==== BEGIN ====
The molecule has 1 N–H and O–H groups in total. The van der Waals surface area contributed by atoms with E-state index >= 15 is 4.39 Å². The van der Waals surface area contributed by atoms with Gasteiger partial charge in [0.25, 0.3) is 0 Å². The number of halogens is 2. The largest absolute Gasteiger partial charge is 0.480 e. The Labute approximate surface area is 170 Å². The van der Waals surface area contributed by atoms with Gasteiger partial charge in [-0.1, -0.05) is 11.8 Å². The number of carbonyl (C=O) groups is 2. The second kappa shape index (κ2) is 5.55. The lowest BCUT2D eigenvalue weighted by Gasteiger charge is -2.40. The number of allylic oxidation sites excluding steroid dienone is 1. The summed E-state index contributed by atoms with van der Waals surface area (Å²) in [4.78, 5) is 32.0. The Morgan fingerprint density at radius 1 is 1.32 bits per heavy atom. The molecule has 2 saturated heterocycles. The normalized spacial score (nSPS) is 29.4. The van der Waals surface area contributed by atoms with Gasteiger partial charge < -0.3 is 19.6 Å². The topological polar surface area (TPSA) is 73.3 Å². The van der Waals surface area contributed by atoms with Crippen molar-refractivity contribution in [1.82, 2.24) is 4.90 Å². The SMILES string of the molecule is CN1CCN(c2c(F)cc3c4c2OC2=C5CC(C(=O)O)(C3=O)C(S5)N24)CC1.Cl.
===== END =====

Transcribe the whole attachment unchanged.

The molecule has 1 N–H and O–H groups in total. The van der Waals surface area contributed by atoms with E-state index >= 15 is 4.39 Å². The van der Waals surface area contributed by atoms with Gasteiger partial charge in [0.25, 0.3) is 0 Å². The number of halogens is 2. The largest absolute Gasteiger partial charge is 0.480 e. The Labute approximate surface area is 170 Å². The van der Waals surface area contributed by atoms with Gasteiger partial charge in [-0.1, -0.05) is 11.8 Å². The number of carbonyl (C=O) groups is 2. The second kappa shape index (κ2) is 5.55. The lowest BCUT2D eigenvalue weighted by Gasteiger charge is -2.40. The number of allylic oxidation sites excluding steroid dienone is 1. The summed E-state index contributed by atoms with van der Waals surface area (Å²) in [4.78, 5) is 32.0. The Morgan fingerprint density at radius 1 is 1.32 bits per heavy atom. The molecule has 2 saturated heterocycles. The normalized spacial score (nSPS) is 29.4. The van der Waals surface area contributed by atoms with Gasteiger partial charge < -0.3 is 19.6 Å². The topological polar surface area (TPSA) is 73.3 Å². The van der Waals surface area contributed by atoms with Crippen molar-refractivity contribution in [1.82, 2.24) is 4.90 Å². The SMILES string of the molecule is CN1CCN(c2c(F)cc3c4c2OC2=C5CC(C(=O)O)(C3=O)C(S5)N24)CC1.Cl.